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bigduckontax, Accountant
Category: Tax
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We are in the process of selling what was our primary residence

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We are in the process of selling what was our primary residence overseas until 2 yrs ago. Lived in the property for 3 years and then subsequently rented it out when we moved to the UK, but now selling to buy a property in the UK. Do I get PPR on the period I lived in it overseas (and then last 18 months) or is the gain just calculated on increase in value from time I became resident in the UK until disposal?
Please verify your question. You say 'when we moved to the UK.' I think you may mean 'from' not 'to.' Also daw your absence from the UK caused by work? These is of fundamental importance.
Customer: replied 2 years ago.

No moved from Guernsey (outside UK) to the UK 2 years ago and now selling property in Guernsey which is outside the EC. We made a long term move to Guernsey 10 years ago and then decided to return 2 years ago. During period in Guernsey we worked for the local authority as teachers.

Ah, I see; Guernsey, as you are probably aware, has no Capital Gains Tax (CGT) regime so any gain made there would not be taxable.
If you reside in the UK for more that 183 days in any one tax year you are liable for tax on your world wide income. The gain you made on your Guernsey residence is subject to UK CGT. However for the period you lived in it you would be entitled to Private Residence Relief (PRR) which relieves the tax at 100%. Furthermore you have 18 months to dispose of the property. You let it out so you would be entitled to Lettings Relief (LR) up to 40K in place of your Annual Exempt Amount (AEA) of 10.1K.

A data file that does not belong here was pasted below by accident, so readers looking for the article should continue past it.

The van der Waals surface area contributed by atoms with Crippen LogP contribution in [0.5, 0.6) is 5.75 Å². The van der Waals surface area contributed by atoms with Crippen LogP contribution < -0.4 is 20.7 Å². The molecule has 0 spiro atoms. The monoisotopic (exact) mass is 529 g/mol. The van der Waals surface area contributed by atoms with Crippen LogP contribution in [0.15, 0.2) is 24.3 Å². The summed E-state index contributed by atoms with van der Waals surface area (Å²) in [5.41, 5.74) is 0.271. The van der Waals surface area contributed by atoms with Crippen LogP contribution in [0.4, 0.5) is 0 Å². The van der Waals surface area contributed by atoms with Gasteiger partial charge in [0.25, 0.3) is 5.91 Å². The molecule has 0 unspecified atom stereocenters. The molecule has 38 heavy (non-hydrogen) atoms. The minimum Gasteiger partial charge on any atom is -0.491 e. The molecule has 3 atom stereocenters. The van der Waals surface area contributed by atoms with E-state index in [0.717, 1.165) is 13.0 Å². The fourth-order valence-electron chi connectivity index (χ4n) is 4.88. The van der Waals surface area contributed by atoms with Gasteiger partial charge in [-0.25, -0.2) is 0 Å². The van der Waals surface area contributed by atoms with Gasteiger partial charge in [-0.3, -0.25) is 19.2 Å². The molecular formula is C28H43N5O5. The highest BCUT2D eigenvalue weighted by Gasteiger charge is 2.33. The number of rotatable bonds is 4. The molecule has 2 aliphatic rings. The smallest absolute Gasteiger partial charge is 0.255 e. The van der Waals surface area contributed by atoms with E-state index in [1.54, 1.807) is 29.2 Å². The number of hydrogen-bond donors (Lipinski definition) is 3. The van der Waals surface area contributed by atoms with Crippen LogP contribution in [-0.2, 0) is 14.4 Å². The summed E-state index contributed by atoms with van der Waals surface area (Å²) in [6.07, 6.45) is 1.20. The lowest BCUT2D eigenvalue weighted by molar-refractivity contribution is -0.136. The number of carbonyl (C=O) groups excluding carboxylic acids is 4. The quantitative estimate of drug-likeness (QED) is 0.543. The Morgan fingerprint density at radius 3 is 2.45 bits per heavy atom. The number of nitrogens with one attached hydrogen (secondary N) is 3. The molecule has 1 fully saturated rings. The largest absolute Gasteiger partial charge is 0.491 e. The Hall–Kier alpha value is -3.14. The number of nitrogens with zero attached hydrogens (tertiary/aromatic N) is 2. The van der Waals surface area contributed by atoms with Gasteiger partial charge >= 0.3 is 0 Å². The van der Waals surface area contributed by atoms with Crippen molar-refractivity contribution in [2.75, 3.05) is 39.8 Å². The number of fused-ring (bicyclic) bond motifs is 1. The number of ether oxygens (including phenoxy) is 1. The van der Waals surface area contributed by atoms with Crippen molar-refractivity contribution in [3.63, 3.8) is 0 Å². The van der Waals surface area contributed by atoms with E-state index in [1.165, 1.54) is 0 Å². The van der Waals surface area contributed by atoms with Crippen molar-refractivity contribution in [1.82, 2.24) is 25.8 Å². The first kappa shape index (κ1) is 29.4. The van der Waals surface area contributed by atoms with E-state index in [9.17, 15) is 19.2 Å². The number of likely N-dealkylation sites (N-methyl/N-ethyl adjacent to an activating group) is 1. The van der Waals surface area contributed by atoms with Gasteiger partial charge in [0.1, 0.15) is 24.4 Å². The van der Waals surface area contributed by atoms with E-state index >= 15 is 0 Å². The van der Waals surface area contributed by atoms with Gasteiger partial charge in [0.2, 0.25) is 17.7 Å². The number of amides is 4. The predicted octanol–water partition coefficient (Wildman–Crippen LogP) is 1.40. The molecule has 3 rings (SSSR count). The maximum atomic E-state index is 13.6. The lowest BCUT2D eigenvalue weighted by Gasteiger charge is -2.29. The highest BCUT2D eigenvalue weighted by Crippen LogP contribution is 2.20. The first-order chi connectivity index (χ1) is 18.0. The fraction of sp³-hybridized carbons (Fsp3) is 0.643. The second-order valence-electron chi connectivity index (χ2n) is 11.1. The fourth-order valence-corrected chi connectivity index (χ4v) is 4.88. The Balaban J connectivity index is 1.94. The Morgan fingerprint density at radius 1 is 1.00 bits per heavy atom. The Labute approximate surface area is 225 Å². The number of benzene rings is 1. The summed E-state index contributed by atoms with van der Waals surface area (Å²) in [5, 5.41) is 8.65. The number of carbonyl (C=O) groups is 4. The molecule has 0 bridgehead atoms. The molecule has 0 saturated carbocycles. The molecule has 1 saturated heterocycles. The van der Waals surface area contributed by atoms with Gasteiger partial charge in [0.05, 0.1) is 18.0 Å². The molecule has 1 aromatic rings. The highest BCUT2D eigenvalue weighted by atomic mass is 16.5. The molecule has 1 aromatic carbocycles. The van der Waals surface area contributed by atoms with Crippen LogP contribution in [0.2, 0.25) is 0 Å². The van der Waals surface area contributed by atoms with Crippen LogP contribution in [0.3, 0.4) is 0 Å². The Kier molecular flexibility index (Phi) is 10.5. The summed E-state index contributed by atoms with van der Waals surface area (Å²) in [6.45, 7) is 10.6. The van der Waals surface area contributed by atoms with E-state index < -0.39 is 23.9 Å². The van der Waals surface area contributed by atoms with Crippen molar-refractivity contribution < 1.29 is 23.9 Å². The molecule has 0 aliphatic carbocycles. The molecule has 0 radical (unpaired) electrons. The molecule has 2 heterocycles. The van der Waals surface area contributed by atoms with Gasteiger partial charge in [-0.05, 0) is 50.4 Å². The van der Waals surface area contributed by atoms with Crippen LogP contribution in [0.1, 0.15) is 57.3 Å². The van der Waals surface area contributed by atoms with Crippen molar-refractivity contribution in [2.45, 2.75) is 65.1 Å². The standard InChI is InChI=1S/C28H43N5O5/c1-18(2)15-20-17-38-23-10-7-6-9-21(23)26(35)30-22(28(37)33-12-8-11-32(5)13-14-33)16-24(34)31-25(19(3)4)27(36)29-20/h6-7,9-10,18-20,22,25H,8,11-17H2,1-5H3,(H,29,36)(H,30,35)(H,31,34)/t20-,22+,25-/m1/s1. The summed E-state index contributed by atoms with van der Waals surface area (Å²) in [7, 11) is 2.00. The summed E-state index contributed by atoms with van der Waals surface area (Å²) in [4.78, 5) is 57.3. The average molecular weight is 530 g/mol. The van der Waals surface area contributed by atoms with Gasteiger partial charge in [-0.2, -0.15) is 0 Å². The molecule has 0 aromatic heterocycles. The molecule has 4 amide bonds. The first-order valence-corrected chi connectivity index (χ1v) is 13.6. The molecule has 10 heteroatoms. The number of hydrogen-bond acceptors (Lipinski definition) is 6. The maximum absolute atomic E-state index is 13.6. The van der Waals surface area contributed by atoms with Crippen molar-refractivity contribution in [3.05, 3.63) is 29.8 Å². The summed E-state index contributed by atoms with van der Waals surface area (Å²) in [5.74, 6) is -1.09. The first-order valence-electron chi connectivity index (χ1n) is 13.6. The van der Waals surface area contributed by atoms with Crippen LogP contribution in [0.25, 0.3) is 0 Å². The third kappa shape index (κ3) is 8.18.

Now for the complex bit. Take the total ownership period in months. Take the letting period ditto and deduct 18. The factor then created is applied to the gain to determine what proportion of the gain is actually exposed to CGT. Then apply the LR or the AEA, whichever is the more favourable. the balance is then taxed at 18$% or 28% or a combination of the two rates depending on the income including the gain in the tax year of sale. You may well find that your liability is zero or at worst minimal.
To compute the gain you need an acquisition and a disposal price. The former is the purchase price plus costs of purchase plus any improvements, but not maintenance. The disposal price is the net sum received after deducting agents,' solicitors' fees, advertising etc.
I do hope that I have shed some light on your position.
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